Other panels of interest include a session on "Communist Collapse or Civic Revolution? Interpreting the GDR Upheaval, October to November 1989" chaired by George C. Iggers, SUNY-Buffalo, with papers presented by Christoph Klessman, Universität Bielefeld; Jürgen John, Institut für Deutsche Geschichte; and Konrad H. Jarausch, University of North Carolina, Chapel Hill. Comment will be provided by Hannah Schissler, German Historical Institute, Washington, DC. "Pearl Harbor as Symbol: A Fifty-Year Retrospective" offers papers by Edward T. Linenthal, University of Wisconsin-Madison, and Yue-him Tam, Macalester College. Emily S. Rosenberg, Macalester College, will chair and Bruce Cumings, University of Chicago, and Clayton Koppes, Oberlin College, will provide comment. Anne Firor Scott, Duke University, will chair a session on "Women, Philanthropy, and Power." Papers will be presented by Lori D. Ginzberg, Penn State University; Kathleen D. McCarthy, Graduate School & University Center-CUNY; and Guy Alchon, University of Delaware.
The AHA-Canadian Historical Association Joint Committee is sponsoring a session on "The Balkanization of Nation-States: Canadian and American Examples" with papers by Clark Cahow, Duke University, and Michael Behiels, University of Ottawa. Ruth Roach Pierson, Ontario Institute for Studies in Education, will chair and John Herd Thompson, Duke University, will comment. The AHA Teaching Division and the National Center for History in the Schools will present "History's Many Voices: Bringing Them Alive in Your Classroom," and the AHA Professional Division and the AHA-OAH-SAA Joint Committee on Historians and Archivists are sponsoring "Sources? Who Needs Them? The Historical Documents Study Report." The AHA Professional Division and the Coordinating Committee on Women in the Historical Profession/Conference Group on Women's History will sponsor a workshop on "Interviewing and the Job Market in the 1990s."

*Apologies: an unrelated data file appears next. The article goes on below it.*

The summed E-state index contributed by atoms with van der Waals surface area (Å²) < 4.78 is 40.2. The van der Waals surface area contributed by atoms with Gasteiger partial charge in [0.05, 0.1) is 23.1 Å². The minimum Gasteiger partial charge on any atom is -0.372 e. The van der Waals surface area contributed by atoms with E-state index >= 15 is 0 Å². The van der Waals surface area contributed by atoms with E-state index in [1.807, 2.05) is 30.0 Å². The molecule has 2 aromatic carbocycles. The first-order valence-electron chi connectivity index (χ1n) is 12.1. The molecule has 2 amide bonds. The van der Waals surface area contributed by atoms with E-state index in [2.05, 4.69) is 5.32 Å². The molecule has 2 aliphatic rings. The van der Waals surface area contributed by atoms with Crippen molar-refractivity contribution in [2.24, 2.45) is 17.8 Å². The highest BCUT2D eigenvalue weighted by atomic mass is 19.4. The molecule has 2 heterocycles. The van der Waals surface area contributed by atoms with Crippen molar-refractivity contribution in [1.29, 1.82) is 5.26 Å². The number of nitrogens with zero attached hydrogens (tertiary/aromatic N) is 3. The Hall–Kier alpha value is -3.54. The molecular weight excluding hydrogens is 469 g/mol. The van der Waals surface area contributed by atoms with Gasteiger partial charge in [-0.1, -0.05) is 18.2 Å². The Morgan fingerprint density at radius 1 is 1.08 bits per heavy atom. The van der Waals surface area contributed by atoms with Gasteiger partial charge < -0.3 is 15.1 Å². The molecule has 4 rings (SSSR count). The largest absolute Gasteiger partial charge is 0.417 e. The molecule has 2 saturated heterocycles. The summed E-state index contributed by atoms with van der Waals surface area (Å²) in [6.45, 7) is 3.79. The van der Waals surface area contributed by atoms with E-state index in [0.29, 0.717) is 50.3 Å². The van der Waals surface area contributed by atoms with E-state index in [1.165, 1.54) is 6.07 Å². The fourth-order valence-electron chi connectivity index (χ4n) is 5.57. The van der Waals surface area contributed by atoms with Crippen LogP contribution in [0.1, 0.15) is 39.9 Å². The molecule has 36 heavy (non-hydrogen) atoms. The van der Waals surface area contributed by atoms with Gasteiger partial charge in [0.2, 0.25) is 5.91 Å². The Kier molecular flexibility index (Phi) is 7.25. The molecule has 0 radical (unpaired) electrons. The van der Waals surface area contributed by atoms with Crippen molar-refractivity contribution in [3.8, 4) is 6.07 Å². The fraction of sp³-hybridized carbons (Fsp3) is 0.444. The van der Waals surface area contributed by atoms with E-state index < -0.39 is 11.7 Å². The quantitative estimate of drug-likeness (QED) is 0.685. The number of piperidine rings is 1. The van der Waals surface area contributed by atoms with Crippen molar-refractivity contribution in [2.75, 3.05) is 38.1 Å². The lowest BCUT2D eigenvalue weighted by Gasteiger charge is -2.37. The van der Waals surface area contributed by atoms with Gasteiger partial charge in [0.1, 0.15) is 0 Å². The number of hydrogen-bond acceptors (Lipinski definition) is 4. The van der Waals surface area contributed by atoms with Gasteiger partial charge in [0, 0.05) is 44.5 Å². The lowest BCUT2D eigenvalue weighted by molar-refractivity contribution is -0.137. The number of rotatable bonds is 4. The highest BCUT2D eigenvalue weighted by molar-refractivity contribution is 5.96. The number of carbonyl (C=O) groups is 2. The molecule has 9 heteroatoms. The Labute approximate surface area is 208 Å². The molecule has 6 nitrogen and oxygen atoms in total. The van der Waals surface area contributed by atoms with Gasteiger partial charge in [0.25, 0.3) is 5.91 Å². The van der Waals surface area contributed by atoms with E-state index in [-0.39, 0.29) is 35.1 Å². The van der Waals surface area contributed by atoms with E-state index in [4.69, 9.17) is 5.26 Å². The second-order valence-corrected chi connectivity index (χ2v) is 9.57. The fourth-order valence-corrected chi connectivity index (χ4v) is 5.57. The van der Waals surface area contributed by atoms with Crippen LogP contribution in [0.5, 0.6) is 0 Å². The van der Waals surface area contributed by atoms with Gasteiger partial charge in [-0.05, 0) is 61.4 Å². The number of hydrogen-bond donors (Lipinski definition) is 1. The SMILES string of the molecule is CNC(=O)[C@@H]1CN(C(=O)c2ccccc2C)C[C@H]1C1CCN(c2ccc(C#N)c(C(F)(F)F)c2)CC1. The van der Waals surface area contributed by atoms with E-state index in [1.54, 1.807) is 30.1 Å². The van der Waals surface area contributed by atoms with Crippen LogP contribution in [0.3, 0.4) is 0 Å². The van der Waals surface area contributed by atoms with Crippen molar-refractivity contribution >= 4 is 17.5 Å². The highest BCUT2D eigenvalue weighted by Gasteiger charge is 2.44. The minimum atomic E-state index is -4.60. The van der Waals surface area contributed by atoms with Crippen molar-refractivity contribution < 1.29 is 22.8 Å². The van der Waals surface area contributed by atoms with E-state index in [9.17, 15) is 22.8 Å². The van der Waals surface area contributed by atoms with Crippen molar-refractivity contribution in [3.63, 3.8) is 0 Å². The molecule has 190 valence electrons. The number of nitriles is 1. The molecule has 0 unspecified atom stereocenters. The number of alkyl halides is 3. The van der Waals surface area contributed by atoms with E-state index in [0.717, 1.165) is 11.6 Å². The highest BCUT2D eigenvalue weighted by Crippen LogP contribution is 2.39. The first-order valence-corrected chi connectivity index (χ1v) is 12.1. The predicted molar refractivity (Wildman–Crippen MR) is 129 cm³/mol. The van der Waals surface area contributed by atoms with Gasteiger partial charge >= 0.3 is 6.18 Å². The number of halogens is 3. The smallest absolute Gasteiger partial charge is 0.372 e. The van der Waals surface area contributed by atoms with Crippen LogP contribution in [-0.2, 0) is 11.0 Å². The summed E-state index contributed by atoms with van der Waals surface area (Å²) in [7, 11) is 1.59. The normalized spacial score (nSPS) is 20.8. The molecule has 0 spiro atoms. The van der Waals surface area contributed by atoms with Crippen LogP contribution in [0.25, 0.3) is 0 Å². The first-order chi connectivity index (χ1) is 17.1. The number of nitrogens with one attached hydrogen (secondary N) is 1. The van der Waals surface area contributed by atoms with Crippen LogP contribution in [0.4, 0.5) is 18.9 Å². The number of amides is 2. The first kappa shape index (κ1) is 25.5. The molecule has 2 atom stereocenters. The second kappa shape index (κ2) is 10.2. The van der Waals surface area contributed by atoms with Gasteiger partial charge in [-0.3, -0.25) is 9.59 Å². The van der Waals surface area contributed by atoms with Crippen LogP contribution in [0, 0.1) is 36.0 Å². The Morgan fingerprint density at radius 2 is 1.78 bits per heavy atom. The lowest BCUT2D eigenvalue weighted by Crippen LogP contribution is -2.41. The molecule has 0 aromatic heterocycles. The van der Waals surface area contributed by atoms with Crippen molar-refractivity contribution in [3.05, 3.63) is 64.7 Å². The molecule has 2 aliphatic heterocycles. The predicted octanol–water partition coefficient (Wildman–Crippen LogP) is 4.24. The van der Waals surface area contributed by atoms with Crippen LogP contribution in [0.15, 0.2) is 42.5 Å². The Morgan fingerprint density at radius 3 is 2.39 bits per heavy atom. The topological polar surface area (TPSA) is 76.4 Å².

In addition, members will be interested in sessions held at the Newberry Library and the Chicago Historical Society. "Cartographic Resources for the Study and Teaching of History" will be presented at the Newberry Library, with papers on "Maps as Texts" by Brian Harley, University of Wisconsin-Milwaukee; "Developing a Historical Atlas for a Metropolitan Area" by David Buisseret, The Newberry Library; and "Maps as Sources for Teaching Survey Courses: American History and Western Civilization" by Gerald Danzer, University of Illinois at Chicago. A reception will follow for attendees. Eric Foner, Columbia University, and Olivia Mahoney, Chicago Historical Society, curators of the Society's new exhibit, A House Divided: America in the Age of Lincoln, will lead a tour of the exhibition at the Society for AHA annual meeting participants.
All members should by now have received their printed Program twhich contains the preregistration form for the meeting. The form should be returned to the headquarters office by December 6. The hotel reservation form appeared in the September issue of Perspectives. Both forms are also available through the headquarters office at 400 A St., SE, Washington, DC 20003.
Information on discount airfares on American Airlines can be obtained by calling American's toll free number: 1-800-433-1790, Star file number S.09D1BD.